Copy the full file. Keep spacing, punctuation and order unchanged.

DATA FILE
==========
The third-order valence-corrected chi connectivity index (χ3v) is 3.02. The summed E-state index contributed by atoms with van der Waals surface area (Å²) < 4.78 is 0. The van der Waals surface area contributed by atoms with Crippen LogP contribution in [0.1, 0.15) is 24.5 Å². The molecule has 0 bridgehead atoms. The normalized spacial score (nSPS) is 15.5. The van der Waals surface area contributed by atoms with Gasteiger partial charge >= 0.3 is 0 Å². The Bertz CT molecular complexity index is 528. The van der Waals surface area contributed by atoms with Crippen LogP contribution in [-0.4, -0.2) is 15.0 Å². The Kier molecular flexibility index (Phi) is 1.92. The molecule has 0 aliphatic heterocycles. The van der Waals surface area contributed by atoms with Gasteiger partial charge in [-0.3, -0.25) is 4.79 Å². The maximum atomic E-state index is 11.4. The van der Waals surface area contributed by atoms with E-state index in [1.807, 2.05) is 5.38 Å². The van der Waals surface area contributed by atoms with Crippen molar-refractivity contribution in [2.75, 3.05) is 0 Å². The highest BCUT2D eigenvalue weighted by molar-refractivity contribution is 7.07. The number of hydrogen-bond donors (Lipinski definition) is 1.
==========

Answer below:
The third-order valence-corrected chi connectivity index (χ3v) is 3.02. The summed E-state index contributed by atoms with van der Waals surface area (Å²) < 4.78 is 0. The van der Waals surface area contributed by atoms with Crippen LogP contribution in [0.1, 0.15) is 24.5 Å². The molecule has 0 bridgehead atoms. The normalized spacial score (nSPS) is 15.5. The van der Waals surface area contributed by atoms with Gasteiger partial charge >= 0.3 is 0 Å². The Bertz CT molecular complexity index is 528. The van der Waals surface area contributed by atoms with Crippen LogP contribution in [-0.4, -0.2) is 15.0 Å². The Kier molecular flexibility index (Phi) is 1.92. The molecule has 0 aliphatic heterocycles. The van der Waals surface area contributed by atoms with Gasteiger partial charge in [-0.3, -0.25) is 4.79 Å². The maximum atomic E-state index is 11.4. The van der Waals surface area contributed by atoms with E-state index in [1.807, 2.05) is 5.38 Å². The van der Waals surface area contributed by atoms with Crippen molar-refractivity contribution in [2.75, 3.05) is 0 Å². The highest BCUT2D eigenvalue weighted by molar-refractivity contribution is 7.07. The number of hydrogen-bond donors (Lipinski definition) is 1.